A big day in the saddle. With the pomegranates deseeded into containers, we set off in search of bread. Despite this being the easiest staple to find in the main towns, higher up it is impossible to locate. All households bake their own bread, so the best way is to buy straight from the locals. We managed to pick up some from a house and received handfuls of hand-picked figs from their tree as a gift. The day was epic in terms of scenery and distance, covering 68km and climbing 1,000m. Disappointingly, I managed to get my third puncture but was still unable to find the cause. In the afternoon we realised it was both Milly and Jules’ 4-year wedding anniversary and our 4-month anniversary on the road, so we celebrated with some Damson gin from Milly and Jules’ wedding day.
Time: 5hr51min | Distance: 39.30miles | Elevation: 4,362 ft
Biological and mechanical failures let us down. We started well covering ‘20 clicks’ before 9:30am, however Matt had woken in the night with stomach cramps and was struggling all day with no energy. He barely ate which is very unlike him. I got my fourth puncture and Jules a broken spoke. Our spirits were lifted when we cycled past three locals baking fresh bread in a tanur on the roadside. It’s amazing how good fresh, warm bread can make you feel. We cycled separately from Milly and Jules for most of the day so that Matt could take it easy. We joined back up with them in the afternoon to find a place to camp and get an early night.
Time: 5hr18min | Distance: 45.58miles | Elevation: 2,829 ft
Waking up to a flat tyre made for my fourth puncture in six days (five in total on the trip). This time we found the cause: a thin piece of metal that we had to pull out with tweezers. Matt was feeling better so we set off for the day with the big town of Khorog within our sights. The place promised proper food shops, a real bed in a hostel and even a curry house. It was a nice day of cycling, one where the kilometres float by without much effort. The landscape had definitely changed since leaving Kalai Khumb. Autumn had arrived overnight. The trees were a beautiful mix of yellows and oranges. We were awarded with some great stretches of asphalt and the Panj river had calmed, appearing more as a serene lake than a river.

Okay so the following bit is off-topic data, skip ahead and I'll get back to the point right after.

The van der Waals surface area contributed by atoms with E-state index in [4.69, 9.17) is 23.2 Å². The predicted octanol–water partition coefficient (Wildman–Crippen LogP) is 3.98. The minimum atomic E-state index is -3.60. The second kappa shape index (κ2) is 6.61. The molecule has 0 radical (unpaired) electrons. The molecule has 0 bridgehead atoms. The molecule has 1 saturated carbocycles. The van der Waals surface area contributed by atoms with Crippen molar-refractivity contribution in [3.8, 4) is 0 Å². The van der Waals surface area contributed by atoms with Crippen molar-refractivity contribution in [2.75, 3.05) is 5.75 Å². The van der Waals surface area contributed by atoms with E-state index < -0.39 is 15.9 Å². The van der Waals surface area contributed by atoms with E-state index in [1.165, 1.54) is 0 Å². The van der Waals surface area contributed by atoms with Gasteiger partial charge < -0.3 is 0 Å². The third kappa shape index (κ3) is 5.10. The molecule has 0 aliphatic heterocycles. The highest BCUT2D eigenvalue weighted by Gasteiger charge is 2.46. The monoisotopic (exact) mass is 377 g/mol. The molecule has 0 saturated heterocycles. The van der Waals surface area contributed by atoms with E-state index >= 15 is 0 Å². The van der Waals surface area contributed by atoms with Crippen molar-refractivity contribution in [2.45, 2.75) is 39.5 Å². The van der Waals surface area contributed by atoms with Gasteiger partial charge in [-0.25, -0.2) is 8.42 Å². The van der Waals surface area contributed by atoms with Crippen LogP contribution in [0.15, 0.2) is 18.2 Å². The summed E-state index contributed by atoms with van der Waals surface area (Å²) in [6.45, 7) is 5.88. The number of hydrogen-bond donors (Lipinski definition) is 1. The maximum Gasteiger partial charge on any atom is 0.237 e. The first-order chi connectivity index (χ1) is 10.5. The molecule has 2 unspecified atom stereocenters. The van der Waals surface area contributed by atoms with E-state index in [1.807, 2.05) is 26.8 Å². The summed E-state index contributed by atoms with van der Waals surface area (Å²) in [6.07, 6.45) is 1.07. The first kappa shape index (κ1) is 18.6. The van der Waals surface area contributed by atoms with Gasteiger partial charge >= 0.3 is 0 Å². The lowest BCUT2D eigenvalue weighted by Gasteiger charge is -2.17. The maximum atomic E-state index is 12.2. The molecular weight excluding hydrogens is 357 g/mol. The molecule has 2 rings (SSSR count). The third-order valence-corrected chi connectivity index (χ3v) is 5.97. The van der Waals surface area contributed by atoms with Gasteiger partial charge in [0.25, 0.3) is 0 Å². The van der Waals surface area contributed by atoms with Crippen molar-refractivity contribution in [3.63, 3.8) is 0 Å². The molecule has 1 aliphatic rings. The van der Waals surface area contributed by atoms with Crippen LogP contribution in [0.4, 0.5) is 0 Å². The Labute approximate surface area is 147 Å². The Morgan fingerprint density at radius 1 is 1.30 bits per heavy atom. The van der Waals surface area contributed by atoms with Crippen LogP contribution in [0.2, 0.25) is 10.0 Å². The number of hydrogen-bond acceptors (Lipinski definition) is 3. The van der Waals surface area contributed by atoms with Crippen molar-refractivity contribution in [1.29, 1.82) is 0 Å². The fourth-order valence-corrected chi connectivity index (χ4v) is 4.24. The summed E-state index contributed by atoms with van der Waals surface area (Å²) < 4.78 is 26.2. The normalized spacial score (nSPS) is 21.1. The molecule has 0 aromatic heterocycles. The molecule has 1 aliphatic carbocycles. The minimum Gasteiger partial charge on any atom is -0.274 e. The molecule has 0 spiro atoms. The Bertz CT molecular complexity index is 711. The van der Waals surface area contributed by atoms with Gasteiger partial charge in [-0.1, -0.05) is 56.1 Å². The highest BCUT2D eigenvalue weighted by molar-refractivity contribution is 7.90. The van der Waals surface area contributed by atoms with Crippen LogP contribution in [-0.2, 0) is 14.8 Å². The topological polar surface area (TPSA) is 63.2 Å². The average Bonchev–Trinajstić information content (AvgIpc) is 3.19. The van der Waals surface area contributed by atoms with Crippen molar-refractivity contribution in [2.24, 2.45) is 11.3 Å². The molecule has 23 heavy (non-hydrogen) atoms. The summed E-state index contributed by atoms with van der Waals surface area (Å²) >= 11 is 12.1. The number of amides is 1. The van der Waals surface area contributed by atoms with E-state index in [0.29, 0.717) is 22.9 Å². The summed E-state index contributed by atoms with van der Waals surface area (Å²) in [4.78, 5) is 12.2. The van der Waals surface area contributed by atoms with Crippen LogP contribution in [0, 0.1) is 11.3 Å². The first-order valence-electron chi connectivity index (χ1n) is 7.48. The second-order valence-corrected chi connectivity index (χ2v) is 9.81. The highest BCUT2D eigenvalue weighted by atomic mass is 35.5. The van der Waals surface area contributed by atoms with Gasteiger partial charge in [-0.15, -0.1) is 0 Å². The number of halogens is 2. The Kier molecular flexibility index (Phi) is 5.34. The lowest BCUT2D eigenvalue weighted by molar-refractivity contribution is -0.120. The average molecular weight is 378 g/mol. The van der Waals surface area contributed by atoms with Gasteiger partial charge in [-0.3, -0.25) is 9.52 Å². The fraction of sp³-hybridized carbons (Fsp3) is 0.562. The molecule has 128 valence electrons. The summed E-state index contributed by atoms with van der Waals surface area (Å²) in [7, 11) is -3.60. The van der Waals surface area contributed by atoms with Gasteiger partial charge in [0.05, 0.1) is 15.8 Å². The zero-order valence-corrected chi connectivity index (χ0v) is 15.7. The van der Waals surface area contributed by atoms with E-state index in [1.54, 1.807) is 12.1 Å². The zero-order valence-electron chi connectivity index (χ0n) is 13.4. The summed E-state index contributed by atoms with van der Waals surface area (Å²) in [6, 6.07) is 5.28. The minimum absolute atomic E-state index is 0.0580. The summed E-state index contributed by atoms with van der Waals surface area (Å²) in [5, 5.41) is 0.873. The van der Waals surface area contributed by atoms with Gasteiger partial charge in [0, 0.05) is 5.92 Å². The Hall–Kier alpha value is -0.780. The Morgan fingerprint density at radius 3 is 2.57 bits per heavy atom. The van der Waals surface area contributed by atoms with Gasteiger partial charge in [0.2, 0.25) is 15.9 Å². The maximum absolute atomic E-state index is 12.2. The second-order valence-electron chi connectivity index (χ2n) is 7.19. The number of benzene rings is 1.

After 73km we had made it to Khorog and we were all ready for a well-earned rest. The city itself was pretty hectic with busy roads and people everywhere. Male presence on the streets continued to outweigh the women, with lots of young men lingering around. The centre was quite polluted with heavy traffic, so it was a relief that Pamir Lodge where we were staying was out of the centre up on the mountain side. We’d heard from other travellers that there was a popular curry house in town and the thought of different cuisine had motivated us to make it to Khorog. We enjoyed an evening with Milly and Jules consuming lots of good curry and local beer.
Time: 0hrs - Rest Day (ill)
Classically, Matt and I had both woken up multiple times in the night with dodgy stomachs. We both agreed it wasn’t food poisoning but possibly the spicy food and alcohol not agreeing with us after a diet of basic food. I decided to make pancakes for the team to take our mind off the stomach upset. Despite the useless hostel kitchen paraphernalia, Milly and I managed to pull together a decent spread. Pancakes made in a casserole pot was a first. In the afternoon my condition worsened, so I spent the rest of the day in bed.
Time: 0hrs - Rest Day (ill)
The following day was a sad one. We had to get left behind by the team due to our continuing funky guts. I was feeling worse and had a severely aching back with hot and cold sweats. We did manage to venture to the shop to stock up on food with the intention of setting off the next day.
More sick of the inside of our room than generally sick, we bit the bullet and got the bikes ready to leave Khorog. The only downside was a cold weather spell had kicked in and we were expecting to see some snow on the journey ahead. We weren’t quite prepared for what was actually in store... B
More on this in the next blog…
Current Stats (as of 08.10.18):
Total days cycled: 104/127
Total rest days: 23
Total distance completed: 6,575 Km
No. of punctures: Becky 5 - Matt 0